Go to Meeting Minutes [  September 12, 2004   ]

Memorial Resolution
(June 23, 1914 – January 26, 2002)

Scholar, translator, and gardenmaker extraordinaire, Kenneth K. Yasuda died on January 26, 2002, in Lakeland, Florida, where he had been living with his daughter Naomi and her family. He was a creative and convivial figure, and the visible evidence of his creativity remains with us here in Indiana as well as in Hawaii and Japan.

Ken Yasuda was born on June 23, 1914, in Auburn, California. He entered the University of Washington in 1938, but his studies were interrupted when he was interned at a relocation camp following the attack on Pearl Harbor in 1941. After earning his B.A. in 1945, he moved to Columbia University, then entered the University of Tokyo, where in 1956 he received a doctorate in Japanese literature. His dissertation at Tôdai was on the seventeen-syllable poetic form known as haiku, and it quickly became a popular best seller. After the war his knowledge of Japanese enabled him to serve variously as the State Department’s chief court interpreter for the Tokyo War Crimes Tribunal, as a program officer in the Asia Foundation’s Japan office, and as a lecturer in comparative literature at Tokyo Women’s College.

Scholarship was his lifework. The chief area of Professor Yasuda’s research was nô drama, Japan’s classic theatrical form. His great achievement is the magisterial volume Masterworks of the Nô Theater, published in 1989 by Indiana University Press.

Professor Yasuda’s translations aroused controversy because he chose to mimic the Japanese syllable scheme in English, using the same number of syllables in each language. While the lines of his translations may seem prolix owing to his syllable requirement, when performed in English the plays follow the beat of the dance and accompanying music from the original. In his Masterworks of the Nô Theater, he added a new play in English along with seventeen classical Japanese plays. The new one is his own composition, written in homage to Martin Luther King, Jr., with allusions to Ralph Waldo Emerson and other American poets. It is one of the very few nô plays in English, and a successful one in terms of rhythm and image.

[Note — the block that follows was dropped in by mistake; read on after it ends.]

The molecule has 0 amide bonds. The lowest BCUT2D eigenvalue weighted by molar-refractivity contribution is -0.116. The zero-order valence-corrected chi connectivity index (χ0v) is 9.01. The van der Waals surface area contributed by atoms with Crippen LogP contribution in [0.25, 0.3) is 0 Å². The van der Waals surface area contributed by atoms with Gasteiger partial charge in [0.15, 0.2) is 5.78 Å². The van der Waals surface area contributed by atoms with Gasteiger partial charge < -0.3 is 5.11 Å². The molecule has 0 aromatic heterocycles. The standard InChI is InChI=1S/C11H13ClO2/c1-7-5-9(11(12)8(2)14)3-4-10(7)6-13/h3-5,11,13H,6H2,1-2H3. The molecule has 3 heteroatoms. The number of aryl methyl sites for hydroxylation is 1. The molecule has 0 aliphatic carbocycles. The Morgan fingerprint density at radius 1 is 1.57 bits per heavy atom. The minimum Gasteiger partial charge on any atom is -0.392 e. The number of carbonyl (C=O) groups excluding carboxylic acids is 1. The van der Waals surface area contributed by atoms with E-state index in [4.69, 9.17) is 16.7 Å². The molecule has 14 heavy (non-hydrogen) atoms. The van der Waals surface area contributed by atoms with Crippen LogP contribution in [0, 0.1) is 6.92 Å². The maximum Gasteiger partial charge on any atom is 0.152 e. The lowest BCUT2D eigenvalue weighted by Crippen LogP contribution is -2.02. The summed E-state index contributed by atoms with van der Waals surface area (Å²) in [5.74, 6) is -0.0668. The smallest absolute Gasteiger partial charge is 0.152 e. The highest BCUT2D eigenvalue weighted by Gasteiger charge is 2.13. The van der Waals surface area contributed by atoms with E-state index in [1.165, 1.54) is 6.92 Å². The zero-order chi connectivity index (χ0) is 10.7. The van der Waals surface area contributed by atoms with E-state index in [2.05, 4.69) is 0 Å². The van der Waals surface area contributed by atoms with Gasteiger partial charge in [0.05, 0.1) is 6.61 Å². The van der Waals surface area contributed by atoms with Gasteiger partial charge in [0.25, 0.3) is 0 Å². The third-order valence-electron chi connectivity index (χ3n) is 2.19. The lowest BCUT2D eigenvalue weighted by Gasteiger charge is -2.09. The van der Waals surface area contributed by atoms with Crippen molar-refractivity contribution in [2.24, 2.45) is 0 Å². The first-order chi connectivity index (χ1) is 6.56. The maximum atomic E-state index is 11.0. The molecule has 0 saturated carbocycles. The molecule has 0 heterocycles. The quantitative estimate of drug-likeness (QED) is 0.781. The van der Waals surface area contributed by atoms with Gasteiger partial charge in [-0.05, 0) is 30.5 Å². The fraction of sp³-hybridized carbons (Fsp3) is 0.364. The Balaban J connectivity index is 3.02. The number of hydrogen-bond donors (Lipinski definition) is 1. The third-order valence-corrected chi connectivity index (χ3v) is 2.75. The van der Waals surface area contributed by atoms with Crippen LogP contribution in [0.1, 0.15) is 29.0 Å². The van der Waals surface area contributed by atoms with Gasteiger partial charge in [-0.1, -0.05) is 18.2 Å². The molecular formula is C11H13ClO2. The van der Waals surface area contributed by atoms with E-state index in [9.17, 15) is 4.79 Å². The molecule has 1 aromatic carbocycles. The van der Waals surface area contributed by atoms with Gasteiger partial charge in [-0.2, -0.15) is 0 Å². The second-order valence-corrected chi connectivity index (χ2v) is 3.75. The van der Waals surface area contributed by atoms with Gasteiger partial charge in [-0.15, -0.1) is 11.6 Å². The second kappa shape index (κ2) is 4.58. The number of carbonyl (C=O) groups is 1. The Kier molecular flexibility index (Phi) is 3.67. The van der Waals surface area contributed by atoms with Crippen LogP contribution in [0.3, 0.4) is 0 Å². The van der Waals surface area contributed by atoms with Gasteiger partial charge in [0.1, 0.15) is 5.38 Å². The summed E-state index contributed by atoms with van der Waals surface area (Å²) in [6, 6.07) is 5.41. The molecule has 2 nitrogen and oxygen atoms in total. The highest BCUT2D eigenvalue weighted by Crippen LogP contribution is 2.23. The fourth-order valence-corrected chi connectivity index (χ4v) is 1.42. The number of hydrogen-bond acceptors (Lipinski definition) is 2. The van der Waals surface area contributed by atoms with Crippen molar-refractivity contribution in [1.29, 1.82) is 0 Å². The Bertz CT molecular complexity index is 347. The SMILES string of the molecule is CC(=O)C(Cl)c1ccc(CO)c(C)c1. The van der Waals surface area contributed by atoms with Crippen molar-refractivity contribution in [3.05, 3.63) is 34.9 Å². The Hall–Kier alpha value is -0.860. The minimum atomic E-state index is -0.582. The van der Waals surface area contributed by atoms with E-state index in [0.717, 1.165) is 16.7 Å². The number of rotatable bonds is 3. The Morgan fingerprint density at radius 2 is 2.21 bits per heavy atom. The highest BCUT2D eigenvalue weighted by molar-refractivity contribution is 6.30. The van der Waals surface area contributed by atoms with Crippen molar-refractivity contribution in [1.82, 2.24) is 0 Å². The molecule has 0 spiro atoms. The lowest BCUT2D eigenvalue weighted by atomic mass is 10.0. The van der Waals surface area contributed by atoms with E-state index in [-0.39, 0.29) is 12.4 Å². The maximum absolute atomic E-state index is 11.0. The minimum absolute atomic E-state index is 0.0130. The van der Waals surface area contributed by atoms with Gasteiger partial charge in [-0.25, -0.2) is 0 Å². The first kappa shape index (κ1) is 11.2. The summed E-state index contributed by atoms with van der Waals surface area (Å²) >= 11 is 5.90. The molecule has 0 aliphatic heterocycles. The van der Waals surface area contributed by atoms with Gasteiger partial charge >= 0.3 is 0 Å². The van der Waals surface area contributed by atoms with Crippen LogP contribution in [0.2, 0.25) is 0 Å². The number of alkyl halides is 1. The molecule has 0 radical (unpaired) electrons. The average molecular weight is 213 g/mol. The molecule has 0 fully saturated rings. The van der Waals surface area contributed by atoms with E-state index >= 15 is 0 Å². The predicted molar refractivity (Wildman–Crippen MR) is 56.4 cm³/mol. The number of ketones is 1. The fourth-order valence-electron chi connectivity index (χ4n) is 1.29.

Haiku was another of Professor Yasuda’s research specialties. Here again the translations follow his rule of syllabic concordance. His book The Japanese Haiku (Tuttle, 1957) brought a wide range of these short poems to readers of English.

Outside the classroom, Ken Yasuda was known for designing rock gardens in the Japanese dry-landscape style, something he did in both America and Japan. In 1963 he created the Urasenke Tea Ceremony School garden in Honolulu. Turning his attention to Japan, in 1972 he built the Kasaoka Tenri Church gardens near Okayama. To the Indiana University community his best-known landscape is probably the Karakuen garden, part of Katherine Noyes Canada’s estate in Bloomington (1981). The one and one-half acre Canada garden has been preserved for the public’s benefit.

Professor Yasuda joined the Indiana University faculty in 1966 and was named full professor in 1974. His time was divided between the Program in Comparative Literature and the Department of East Asian Languages and Literatures (East Asian Languages and Cultures since 1975). Ken Yasuda’s teaching had a spontaneous quality that appealed to both undergraduates and graduate students, while his Zen-style presence at faculty meetings reminded us that wisdom demands patience. In 1974 the government of Japan decorated him with the Order of the Sacred Treasure (Zuihôshô).

On the occasion of his retirement from IU in 1984, Professor Yasuda’s colleagues saluted him with one of his own haiku, written under the sobriquet Shôson (formed by combining the second parts of the pen-names of two favorite haiku poets, Bashô and Buson). In the poem he muses about the future:

Again Ken Yasuda awaits the wind. His friends and admirers are sure a “second gust” will carry him on. His accomplishments as a scholar and teacher give him respect all over the world. His wife, Connie, passed away shortly after his retirement, and they are survived by their three children, Naomi, Ken Jr., and Ted.

Sumie A. Jones
George M. Wilson